Wednesday, April 5, 2017

EVICTING A HOARDER



222 E. 12 REALTY v. SO, 2017 NY Slip Op 27000 - NY: Appellate Term, 1st Dept. 2017:

"Landlord commenced this nuisance holdover proceeding upon allegations that garbage and other debris were "crammed from floor to ceiling" in tenant's single room occupancy (SRO) unit, creating a health, fire and safety hazard to other tenants. The proceeding was settled by a two-attorney, so-ordered stipulation that provided for a 10-month probationary period, during which tenant would refrain from "maintaining the subject premises in an unsanitary and unsafe manner" by "cramming" such "garbage, trash, boxes and bags[]" as listed in the "termination notice." The stipulation provided for specified inspection dates of the premises and enabled landlord, upon an alleged breach, to move to restore the proceeding for "an immediate hearing" on the "sole issue of whether the nuisance conditions exist." The stipulation further provided that if the court found that the nuisance conditions were present, landlord would be entitled to a possessory judgment and issuance of the warrant "with no further stays."

Upon a scheduled inspection of tenant's unit, landlord moved to restore the case, claiming that tenant breached the stipulation. Following a hearing, Civil Court concluded that "the evidence shows that the condition of the subject premises" was in a "nuisance condition, depicting an undue accumulation of items such as boxes and garbage bags," and that tenant was therefore in breach of the stipulation. The Court awarded landlord a possessory judgment with no stay of issuance of the warrant "[a]s the stipulation does not allow for a stay."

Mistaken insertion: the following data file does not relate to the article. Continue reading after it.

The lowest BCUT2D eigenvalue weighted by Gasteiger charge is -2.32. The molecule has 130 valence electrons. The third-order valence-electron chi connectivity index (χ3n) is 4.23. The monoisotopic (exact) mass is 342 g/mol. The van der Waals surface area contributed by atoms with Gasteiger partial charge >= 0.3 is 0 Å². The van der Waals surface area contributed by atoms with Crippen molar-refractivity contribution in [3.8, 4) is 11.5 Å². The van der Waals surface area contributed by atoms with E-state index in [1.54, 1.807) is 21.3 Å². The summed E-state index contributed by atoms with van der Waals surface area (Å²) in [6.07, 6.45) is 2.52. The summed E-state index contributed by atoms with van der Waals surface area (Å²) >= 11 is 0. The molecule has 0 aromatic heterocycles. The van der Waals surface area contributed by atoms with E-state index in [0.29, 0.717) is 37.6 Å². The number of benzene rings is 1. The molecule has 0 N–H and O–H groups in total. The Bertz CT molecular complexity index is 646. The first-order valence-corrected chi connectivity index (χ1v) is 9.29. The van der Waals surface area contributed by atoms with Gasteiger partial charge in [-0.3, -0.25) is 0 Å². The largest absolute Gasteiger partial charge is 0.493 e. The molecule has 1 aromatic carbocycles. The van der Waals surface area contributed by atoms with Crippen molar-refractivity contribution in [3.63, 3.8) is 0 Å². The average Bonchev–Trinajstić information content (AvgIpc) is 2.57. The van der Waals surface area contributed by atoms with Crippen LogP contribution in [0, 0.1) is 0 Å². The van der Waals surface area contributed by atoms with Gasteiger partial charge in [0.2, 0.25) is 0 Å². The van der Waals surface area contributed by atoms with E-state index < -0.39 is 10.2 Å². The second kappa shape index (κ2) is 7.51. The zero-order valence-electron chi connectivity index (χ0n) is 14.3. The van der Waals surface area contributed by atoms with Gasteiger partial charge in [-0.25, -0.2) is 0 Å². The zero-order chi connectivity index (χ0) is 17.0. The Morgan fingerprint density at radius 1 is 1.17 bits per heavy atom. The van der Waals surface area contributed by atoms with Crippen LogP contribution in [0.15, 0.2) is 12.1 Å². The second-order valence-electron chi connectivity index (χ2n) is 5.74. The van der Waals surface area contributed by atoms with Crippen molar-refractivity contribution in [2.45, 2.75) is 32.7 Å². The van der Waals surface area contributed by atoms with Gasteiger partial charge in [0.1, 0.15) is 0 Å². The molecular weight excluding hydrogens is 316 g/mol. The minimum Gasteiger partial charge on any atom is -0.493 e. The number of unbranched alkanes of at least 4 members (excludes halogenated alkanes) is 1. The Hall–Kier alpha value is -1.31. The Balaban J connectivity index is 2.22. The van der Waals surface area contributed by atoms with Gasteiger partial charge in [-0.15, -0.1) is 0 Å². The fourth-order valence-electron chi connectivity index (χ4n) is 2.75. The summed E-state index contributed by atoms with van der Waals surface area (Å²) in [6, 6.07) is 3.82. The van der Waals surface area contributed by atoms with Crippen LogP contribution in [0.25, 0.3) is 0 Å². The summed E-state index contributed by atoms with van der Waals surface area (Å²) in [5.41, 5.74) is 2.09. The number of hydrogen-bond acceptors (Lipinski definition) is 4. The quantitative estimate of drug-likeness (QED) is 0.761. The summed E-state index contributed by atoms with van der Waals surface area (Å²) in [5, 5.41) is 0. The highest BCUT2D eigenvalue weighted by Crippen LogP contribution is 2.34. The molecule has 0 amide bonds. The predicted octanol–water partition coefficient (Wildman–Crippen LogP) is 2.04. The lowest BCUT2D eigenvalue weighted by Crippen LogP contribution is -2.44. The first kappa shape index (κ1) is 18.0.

The stipulation, properly construed by Civil Court under settled contract principles (see Hotel Cameron, Inc. v Purcell, 35 AD3d 153, 155 [2006]) according to the plain meaning of its terms (see Greenfield v Philles Records, 98 NY2d 562, 569 [2002]), reveals that its aim was to cure the "Collyer"-type condition in tenant's residential unit. Civil Court's determination that tenant breached the stipulation rested upon a fair interpretation of the evidence, including (1) the credited testimony of landlord's employee who inspected tenant's room on one of the scheduled inspection dates during the probationary period and (2) date-stamped photographs depicting the overwhelming accumulation of papers, refuse and debris stacked throughout the unit on the inspection date (see Hotel Cameron, Inc. v Purcell, 35 AD3d at 155; see also Cabrini Terrace Joint Venture v O'Brien, 71 AD3d 486 [2010], lv dismissed 15 NY3d 888 [2010]). Given the court's fully-supported findings, and affording proper effect to the plain terms of the stipulation, which expressly provided for "no further stays," Civil Court properly declined to stay execution of the warrant (see 565 Tenants Corp. v Adams, 54 AD3d 602 [2008]; 521 East 72nd St. Realty Co., LLC v Borovicka, 26 Misc 3d 139 [A], 2010 NY Slip Op 50244[U] [App Term, 1st Dept 2010]).

We also note that efforts were previously taken to assist tenant in curing the condition so that he could avoid eviction. Adult Protective Services conducted a deep cleaning of the unit prior to execution of the probationary stipulation, but tenant has obviously been unable to maintain the premises, as required, on a long-term basis. "Evidently, the problem has not been solved, and cannot be solved with a directive [to cure the condition]" (Zipper v Haroldon Ct. Condominium, 39 AD3d 325, 326 [2007]; see Cabrini Terrace Joint Venture v O'Brien, 71 AD3d at 486; Matter of Chi—Am Realty, LLC v Guddahl, 33 AD3d 911 [2006])."

Tomorrow - the dissent.

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